Aldermen vote to settle Taser lawsuit for $10,000
By Stephanie M. Peters
Staff Writer | May 20,2009
This image is from a video of Rutland Police Department officers arresting George Griffin Jr. posted on YouTube.com.
The city aldermen have agreed to pay a $10,000 settlement in a lawsuit brought by a Rutland man who claimed city police used excessive force when they used a Taser stun gun while arresting him in July 2007.
After meeting in executive session to discuss the proposed settlement, the Board of Aldermen voted 9-0 Monday night to authorize the mayor to settle with George Griffin Jr.
On July 6, 2007, as hundreds of people filled downtown for a Friday Night Live event, Griffin, then 19, was arrested at the corner of Center and Wales streets after officer Ed Dumas was called to the area for a report of a young man trying to start fights. Griffin was charged with consumption of alcohol by a minor and disorderly conduct.
After Griffin was placed in handcuffs, officer Ed Dumas used the Taser on Griffin when he resisted being placed in the cruiser and having a seat belt placed on him, according to Dumas' affidavit.
He had placed his Taser on Griffin's hip and "told him three times to sit down or I was going to tase him" before using the stun gun, Dumas wrote.
A two-minute video of the incident made its way to the Web site YouTube courtesy of Rutland lawyer Matthew Branchaud in September 2008, about the same time Branchaud filed a lawsuit seeking unspecified compensatory and punitive damages on behalf of Griffin.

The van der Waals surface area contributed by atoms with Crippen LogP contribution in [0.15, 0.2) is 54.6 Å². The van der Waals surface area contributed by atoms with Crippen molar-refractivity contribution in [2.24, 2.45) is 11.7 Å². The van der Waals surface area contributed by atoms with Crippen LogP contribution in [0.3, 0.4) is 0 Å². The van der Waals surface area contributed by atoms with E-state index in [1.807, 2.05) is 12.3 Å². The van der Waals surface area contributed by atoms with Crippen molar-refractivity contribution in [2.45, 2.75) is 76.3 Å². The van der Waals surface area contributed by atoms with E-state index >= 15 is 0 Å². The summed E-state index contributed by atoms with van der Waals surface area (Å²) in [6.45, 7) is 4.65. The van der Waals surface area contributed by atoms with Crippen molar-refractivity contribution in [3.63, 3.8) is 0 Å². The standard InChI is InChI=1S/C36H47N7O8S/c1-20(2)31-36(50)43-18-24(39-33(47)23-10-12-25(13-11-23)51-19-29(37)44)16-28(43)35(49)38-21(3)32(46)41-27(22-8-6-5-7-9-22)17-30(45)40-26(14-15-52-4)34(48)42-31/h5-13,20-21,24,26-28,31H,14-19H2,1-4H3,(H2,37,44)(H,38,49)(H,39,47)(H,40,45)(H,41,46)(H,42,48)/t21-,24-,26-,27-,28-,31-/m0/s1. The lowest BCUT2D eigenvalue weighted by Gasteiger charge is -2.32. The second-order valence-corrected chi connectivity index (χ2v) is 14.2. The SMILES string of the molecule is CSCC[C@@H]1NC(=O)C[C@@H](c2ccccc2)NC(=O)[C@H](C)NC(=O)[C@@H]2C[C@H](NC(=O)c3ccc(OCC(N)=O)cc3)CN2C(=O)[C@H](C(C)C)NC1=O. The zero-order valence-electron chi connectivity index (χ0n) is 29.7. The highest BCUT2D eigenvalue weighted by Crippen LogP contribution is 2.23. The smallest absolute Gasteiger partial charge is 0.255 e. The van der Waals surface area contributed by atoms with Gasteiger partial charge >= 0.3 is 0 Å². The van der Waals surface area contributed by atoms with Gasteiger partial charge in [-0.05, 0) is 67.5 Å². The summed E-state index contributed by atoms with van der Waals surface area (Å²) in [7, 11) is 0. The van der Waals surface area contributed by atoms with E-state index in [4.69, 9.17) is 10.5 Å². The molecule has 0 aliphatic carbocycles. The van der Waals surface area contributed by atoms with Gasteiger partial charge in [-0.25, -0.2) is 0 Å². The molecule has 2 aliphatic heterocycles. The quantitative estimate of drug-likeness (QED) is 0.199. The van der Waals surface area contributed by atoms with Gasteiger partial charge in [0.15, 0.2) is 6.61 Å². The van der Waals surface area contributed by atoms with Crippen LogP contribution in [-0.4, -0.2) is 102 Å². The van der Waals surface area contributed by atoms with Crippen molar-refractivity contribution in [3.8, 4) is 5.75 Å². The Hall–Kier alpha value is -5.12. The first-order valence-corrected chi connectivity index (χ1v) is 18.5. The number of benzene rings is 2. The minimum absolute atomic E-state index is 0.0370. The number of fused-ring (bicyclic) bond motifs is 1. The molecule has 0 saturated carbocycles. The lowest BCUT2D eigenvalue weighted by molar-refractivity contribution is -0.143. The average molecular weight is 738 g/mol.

Branchaud argued in the lawsuit that "there is no reason to use a Taser on a handcuffed teen that weighs 140 pounds, especially when the teen is not resisting arrest, threatening harm or damaging property."
Branchaud also wrote that the effects of the stun caused Griffin to vomit and urinate himself. After his arrest, Griffin had a blood alcohol content of 0.155, nearly twice the legal limit for operating a motor vehicle.
In October 2008, the lawsuit moved from Rutland Superior Court to federal court, where the city and Dumas filed denials to the claim.
Neither Branchaud nor Nancy Sheahan, the city's lawyer in the lawsuit, could be reached for comment about the settlement Tuesday afternoon.
The $10,000 settlement will be paid by the city's insurance, according to City Attorney Andrew Costello. Included in the aldermen's motion on Monday was a requirement that the cost to the city not exceed its $500 insurance deductible to the Vermont League of Cities and Towns, through which the city procures its insurance.
Alderman Christopher Robinson, an investigator for the state's Public Defender's Office, abstained from voting on the motion, citing prior working relationships with Branchaud.